for release Friday January 30, 2004
by Melodie Davis
Do You Know Someone In A Nursing Home?
First of all, I believe firmly that people should stay in their homes or live independently as long as it is feasible. I think that many times people are pushed into nursing homes or extended care facilities against their will when with a little care and assistance from local agencies, friends, and family, persons could live independently longer.
I know that isn’t easy; sometimes it is excruciatingly painful, difficult, and even costly for all involved. I have a friend who has worked in nursing homes and cares for elderly people in her own home. When she worked in nursing homes, she was deeply burdened by the old folks who would cry and cry, not understanding why they were placed in a facility, who felt their possessions, rights and independence were absolutely stripped from them.
Children and well meaning friends worry about “what if they fall and hurt themselves” or “leave the burner on.” People fall and break hips in nursing homes or assisted living facilities too—there is no guarantee of safety anywhere. Many elderly people, when equipped with an emergency “lifeline” call button, a meals on wheels program, and someone who will check in on them once or twice a day, can certainly manage to live independently and will stay healthier and happier far longer than when pushed against their will into a new living situation.
However, that said, there are times when there is no other choice. Wives or husbands who are elderly themselves can quickly wear themselves into the ground (literally) while caring for a spouse. Medical conditions that require careful monitoring of medication, severe depression, mental illness, dementia and Alzheimer’s all take special care and make it very difficult to be cared for at home.
I have never worked in a nursing home but have spent time with many elderly relatives and in this column I’d like to challenge the “I’d rather die than live in a nursing home” mentality.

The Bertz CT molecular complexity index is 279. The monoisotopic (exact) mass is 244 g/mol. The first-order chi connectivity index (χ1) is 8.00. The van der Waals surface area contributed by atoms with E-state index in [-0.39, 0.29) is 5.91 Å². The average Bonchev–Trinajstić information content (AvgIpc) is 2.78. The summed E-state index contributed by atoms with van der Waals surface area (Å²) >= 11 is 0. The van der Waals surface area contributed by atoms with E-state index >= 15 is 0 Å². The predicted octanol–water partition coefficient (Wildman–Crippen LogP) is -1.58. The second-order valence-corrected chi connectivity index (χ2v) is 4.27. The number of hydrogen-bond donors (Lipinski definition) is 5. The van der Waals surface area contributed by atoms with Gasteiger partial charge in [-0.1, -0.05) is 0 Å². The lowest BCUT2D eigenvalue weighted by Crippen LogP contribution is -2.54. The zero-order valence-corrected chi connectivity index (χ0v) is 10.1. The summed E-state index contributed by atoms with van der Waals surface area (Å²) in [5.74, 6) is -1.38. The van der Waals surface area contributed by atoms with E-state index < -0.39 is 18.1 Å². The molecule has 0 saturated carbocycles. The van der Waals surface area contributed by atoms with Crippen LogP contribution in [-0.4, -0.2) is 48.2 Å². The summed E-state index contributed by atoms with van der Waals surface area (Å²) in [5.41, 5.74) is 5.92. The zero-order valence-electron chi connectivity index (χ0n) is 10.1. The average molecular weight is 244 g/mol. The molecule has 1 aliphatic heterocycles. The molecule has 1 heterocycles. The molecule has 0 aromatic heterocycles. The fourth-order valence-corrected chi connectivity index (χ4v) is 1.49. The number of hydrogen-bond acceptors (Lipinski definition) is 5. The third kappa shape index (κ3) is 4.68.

It is always a sobering experience for those of us who are younger, able-bodied, and in the so-called “prime of life” to visit a relative or friend in a nursing home. Most of us are repulsed by the idea that we may one day have to live in one. It looks depressing and little different from living in a jail. Is this any life?
In a good nursing home, including the top-of-the-line (and most expensive) church-related institutions in many of our communities, they are well managed, don’t smell, have decent food and treat their residents and employees with respect and care. In such a home, in the best environment possible for one’s mental and physical capabilities, the challenge of life seems to be finding a purpose in living.
My grandmother struggled with this question. She feared more than anything else letting go of her faith in the final days of life. She lived by herself in her home from age 51 to about age 91. Then she fell and broke her hip (and yes, she endured laying on the floor for several hours one time until she was able to inch her way to her telephone), but that seems a small price to pay for the independence she enjoyed over all. So in her final months in a nursing home, her purpose became focusing on God and keeping her faith.
I don’t find it distasteful anymore to visit elderly in nursing homes, and I feel like that helps my own attitude towards this “dormitory-like” situation. For instance, one evening I enjoyed listening to and talking with some of the women. One woman pleaded, “Can you please help me here? I need to get this thing into here.” She was twisting a colorful nine-patch afghan in her hands. I hadn’t a clue what she wanted me to do. Then she added, “I asked this other woman and she looked at me like I was crazy or something.” I wondered whether my own face mirrored the same question.
I listened to two other women talking, a perfectly normal conversation reflecting on the visit of one woman’s children that afternoon, and talking about the jobs their children have. I know that many residents, unfortunately, don’t have the right use of their minds, but it is good for them to try and make conversation, and to help them be in touch with reality—even if they don’t remember you’ve visited.
So go visit someone, get used to it. The Christmas rush is over and there are many lonely residents who would enjoy seeing someone different. Workers tell us that some residents never get visitors. Just sit a spell with your friend or relative. Humanize the halls, realizing that someday you may live in a “dorm” like this. Deal with it.
What do you think? Send your comments and stories to: Melodie Davis, Another Way c/o Name\Address of YOUR newspaper; or e-mail: Melodie@mennomedia.org.
You can also visit Another Way on the Web at www.thirdway.com.
Melodie Davis is the author of seven books and has written her column since 1987. She taught feature writing and has won awards from the National Federation of Press Women, Virginia Press Women and the American Advertising Association. She and her husband have three daughters.
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